Are MPs elected to exercise their own judgement or do their constituents’ bidding?

Discussion in 'News and Current Affairs' started by SpokeyDokey, 13 Aug 2019.

  1. SpokeyDokey

    SpokeyDokey Nearly 63 - oh dear! Moderator

    More than a slight difference in perception according to YouGov survey:

    MP role-01.png


    I would say they ought to use their own judgement as long as that squares with anything that they have said or published during their election campaign. Ditto, along with anything in the Manifesto of the Party that they represent.

    With the caveat that if any of the above are clearly at odds with their constituents, then the MP should prioritise their constituents viewpoint over their own judgement. Ditto any new situations that arise within the MP's term of office.
  2. Spinney

    Spinney Bimbleur extraordinaire

    Under the Edge
    Constitutionally (as far as we have one!), the MPs are correct.
    The problem with the 'wishes of constituents' is that an MP can never represent ALL constituents (as they will have differing opinions) and in almost all cases have no way of knowing which of two options the majority of their constituents would want (as a party manifesto contains pledges on a lot of matters, and voting for that party does not necessarily mean that each voter agrees with all of them).
  3. Slick

    Slick Veteran

    It wouldn't be an issue if they just did what they said they were going to do in the first place. :wacko:
    raleighnut and classic33 like this.
  4. Ian H

    Ian H I am an ancient randonneur, & I stop often for tea

    East Devon
    In a representative democracy, MPs are elected to exercise their judgement and act in the best interests of their constituents. The presumption is that they have the time and expertise to do this.
    theclaud, raleighnut, Mugshot and 2 others like this.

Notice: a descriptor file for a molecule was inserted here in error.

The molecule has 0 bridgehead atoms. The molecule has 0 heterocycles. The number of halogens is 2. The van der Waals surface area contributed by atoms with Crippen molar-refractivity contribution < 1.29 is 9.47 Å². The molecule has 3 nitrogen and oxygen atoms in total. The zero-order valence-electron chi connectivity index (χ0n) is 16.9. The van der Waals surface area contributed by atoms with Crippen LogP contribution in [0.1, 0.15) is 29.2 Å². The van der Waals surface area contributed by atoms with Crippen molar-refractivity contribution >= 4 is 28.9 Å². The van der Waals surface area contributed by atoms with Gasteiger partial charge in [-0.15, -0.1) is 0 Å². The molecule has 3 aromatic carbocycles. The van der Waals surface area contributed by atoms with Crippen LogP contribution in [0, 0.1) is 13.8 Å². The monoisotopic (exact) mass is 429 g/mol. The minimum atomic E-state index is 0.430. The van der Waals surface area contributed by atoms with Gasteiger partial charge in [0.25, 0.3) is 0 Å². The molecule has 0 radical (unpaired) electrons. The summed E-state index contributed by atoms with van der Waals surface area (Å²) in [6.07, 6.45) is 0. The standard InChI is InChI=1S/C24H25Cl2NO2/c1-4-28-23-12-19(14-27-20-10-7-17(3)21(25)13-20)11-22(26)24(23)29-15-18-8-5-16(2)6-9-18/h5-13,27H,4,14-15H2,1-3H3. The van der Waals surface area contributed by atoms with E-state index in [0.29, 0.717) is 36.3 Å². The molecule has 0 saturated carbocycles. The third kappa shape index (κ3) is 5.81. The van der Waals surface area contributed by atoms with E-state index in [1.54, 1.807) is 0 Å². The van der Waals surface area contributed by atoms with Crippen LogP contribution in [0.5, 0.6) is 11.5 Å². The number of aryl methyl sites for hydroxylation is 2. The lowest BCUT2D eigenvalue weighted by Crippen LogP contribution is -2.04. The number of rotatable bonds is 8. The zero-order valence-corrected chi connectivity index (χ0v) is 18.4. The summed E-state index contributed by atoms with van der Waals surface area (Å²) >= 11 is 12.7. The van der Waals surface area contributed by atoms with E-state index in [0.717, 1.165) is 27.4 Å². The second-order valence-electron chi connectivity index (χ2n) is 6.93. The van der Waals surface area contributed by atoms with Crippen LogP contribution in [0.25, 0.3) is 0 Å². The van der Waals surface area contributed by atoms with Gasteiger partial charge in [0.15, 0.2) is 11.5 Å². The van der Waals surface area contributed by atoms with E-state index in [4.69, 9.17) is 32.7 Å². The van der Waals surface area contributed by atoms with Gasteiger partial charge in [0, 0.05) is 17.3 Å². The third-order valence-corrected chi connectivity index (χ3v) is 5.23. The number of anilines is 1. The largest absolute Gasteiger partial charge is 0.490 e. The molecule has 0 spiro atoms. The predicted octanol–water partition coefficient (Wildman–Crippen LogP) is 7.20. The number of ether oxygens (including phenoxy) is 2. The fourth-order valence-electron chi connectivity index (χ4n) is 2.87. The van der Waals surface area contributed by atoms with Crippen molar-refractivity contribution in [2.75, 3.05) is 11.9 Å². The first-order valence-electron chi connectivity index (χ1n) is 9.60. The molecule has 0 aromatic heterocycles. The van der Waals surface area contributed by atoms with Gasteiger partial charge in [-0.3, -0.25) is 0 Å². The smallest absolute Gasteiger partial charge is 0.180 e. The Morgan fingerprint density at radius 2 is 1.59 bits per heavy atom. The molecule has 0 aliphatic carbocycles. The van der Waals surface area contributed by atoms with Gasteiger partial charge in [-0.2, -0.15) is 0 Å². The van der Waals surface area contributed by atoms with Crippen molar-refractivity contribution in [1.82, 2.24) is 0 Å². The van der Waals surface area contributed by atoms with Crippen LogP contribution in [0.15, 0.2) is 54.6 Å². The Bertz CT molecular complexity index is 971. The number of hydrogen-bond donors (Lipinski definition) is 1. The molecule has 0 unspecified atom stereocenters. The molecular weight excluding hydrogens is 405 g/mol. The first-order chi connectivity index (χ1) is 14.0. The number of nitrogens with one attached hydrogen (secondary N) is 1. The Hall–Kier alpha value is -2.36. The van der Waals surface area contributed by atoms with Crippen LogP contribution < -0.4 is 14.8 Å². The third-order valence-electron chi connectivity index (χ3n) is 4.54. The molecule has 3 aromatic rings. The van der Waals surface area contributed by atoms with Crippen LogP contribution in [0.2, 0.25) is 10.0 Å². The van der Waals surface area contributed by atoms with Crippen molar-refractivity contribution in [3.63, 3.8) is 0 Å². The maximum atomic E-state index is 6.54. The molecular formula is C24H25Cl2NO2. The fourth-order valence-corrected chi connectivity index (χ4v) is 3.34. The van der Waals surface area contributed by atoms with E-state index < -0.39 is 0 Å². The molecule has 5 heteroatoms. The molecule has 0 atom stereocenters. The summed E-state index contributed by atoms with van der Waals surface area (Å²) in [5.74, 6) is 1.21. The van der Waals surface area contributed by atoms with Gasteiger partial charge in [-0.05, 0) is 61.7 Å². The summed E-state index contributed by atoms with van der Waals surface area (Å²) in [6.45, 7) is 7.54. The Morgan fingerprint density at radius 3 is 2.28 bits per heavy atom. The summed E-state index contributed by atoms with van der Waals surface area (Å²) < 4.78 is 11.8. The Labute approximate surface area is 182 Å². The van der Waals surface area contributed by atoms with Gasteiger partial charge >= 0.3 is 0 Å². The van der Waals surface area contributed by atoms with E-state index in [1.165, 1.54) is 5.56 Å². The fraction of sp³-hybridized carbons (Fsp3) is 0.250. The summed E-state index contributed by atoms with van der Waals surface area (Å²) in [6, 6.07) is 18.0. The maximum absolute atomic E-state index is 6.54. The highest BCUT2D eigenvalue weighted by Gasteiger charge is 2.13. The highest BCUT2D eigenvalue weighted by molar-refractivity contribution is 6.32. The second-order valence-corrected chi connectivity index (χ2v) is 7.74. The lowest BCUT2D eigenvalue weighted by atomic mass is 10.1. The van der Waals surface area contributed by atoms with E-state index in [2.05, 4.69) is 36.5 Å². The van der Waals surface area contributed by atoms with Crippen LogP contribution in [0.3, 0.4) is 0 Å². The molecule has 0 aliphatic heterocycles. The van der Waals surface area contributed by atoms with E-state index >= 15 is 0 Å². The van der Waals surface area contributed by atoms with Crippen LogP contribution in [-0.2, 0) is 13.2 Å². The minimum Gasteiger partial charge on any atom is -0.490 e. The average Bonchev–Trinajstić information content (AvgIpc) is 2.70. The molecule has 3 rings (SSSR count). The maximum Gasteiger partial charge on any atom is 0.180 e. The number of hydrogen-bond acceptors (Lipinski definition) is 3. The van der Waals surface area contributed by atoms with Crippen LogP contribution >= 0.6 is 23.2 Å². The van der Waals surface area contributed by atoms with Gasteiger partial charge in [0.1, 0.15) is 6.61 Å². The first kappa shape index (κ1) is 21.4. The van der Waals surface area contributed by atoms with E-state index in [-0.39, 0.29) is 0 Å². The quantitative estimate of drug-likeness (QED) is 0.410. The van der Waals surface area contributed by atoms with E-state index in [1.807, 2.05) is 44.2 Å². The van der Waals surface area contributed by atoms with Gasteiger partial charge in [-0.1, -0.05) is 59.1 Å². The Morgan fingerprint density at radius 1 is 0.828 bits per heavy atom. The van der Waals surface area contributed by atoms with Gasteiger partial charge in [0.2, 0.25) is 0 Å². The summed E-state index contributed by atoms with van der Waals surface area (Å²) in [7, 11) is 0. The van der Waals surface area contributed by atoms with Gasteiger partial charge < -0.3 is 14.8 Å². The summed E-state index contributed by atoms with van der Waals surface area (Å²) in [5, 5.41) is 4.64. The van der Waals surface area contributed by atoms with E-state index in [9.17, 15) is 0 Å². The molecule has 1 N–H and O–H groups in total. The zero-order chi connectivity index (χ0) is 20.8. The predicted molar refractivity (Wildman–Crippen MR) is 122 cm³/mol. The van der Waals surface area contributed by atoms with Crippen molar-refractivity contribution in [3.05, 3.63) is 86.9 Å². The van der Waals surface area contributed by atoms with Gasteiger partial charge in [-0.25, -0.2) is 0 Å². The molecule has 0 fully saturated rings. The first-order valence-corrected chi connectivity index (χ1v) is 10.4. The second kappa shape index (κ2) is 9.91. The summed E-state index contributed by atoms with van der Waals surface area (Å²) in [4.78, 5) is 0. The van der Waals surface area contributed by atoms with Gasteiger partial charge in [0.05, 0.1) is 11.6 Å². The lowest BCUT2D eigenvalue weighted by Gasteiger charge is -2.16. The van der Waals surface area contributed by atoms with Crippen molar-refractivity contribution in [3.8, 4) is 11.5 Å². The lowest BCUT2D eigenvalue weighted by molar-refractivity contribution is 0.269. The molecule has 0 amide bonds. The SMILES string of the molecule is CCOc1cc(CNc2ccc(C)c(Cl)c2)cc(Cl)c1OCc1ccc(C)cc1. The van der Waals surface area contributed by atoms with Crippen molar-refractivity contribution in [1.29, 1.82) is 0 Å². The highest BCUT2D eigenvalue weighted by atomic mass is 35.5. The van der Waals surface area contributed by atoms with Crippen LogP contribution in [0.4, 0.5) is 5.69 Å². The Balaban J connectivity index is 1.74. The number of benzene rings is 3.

5. derrick

    derrick The Glue that binds us together.

    I wonder if Brexit never came up, would people think different?
  6. winjim

    winjim Iron pony

    What a ridiculously polarising question.
  7. Spinney

    Spinney Bimbleur extraordinaire

    Under the Edge
    My MP once told me (via email, thankfully I have never met the oik face to face) that he wasn't supporting a motion about assisted dying because he was supposed to use his judgement and act in the best interests... blah, blah...

    Now he tells me that he must vote to deliver Brexit, even if it's a no-deal, because that's what the people want...
    Arjimlad, raleighnut and C R like this.
  8. Beebo

    Beebo Firm and Fruity

    Exactly, they represent all constituents, even the ones that didn’t vote for them.
    Most MPs are elected on a minority of votes.
    They must do what they feel is in the best interest of their constituents.
    classic33 and C R like this.
  9. Joffey

    Joffey Veteran

    The 'Leave' side with this 'Will of the people' bollocks have changed public opinion. This referendum has caused so much damage to the UK for all sorts of reasons, and all so Cameron could keep UKIP from stealing their votes.

    How the Tory party ever gets into power again is beyond me, but they will, because the British public are dense.
    raleighnut and Mugshot like this.
  10. srw

    srw It's a bit more complicated than that...


    Click through to the Yougov site. Fieldwork was done in June and the results are mis-stated by the graph. It's actually 13% of the public who agree with the majority of MPs. And there's no context about how the question was framed.
  11. Joffey

    Joffey Veteran

    Yes, certainly.
  12. derrick

    derrick The Glue that binds us together.

    Wake up.
  13. Profpointy

    Profpointy Guru

    whilst I broadly agree I would have to add that the current labour leadership makes me despair to the extent it's not overwhelmingly clear that labour aren't just as bad. And I say that despite having been a labour party member, albeit inactive, for nearly 30 years and a labour voter for a lot longer
    SteveF likes this.
  14. Beebo

    Beebo Firm and Fruity

    50% are below average intelligence, and you only need 50% to win an election.
  15. Archie_tect

    Archie_tect De Skieven Architek... aka Penfold

    Given that only a small proportion of the population can/do vote, and that generally less than 30% of the voters vote for the elected MP that's a tiny mandate so no MP actually represents the people who live in their constituency, so.... they can never, ever represent the views of their constituents on anything.

    They have to vote under direction from their party's whips so they don't even get to vote for what they want either... all in all a bit of a misnomer to call it a democracy!
    SteveF and C R like this.
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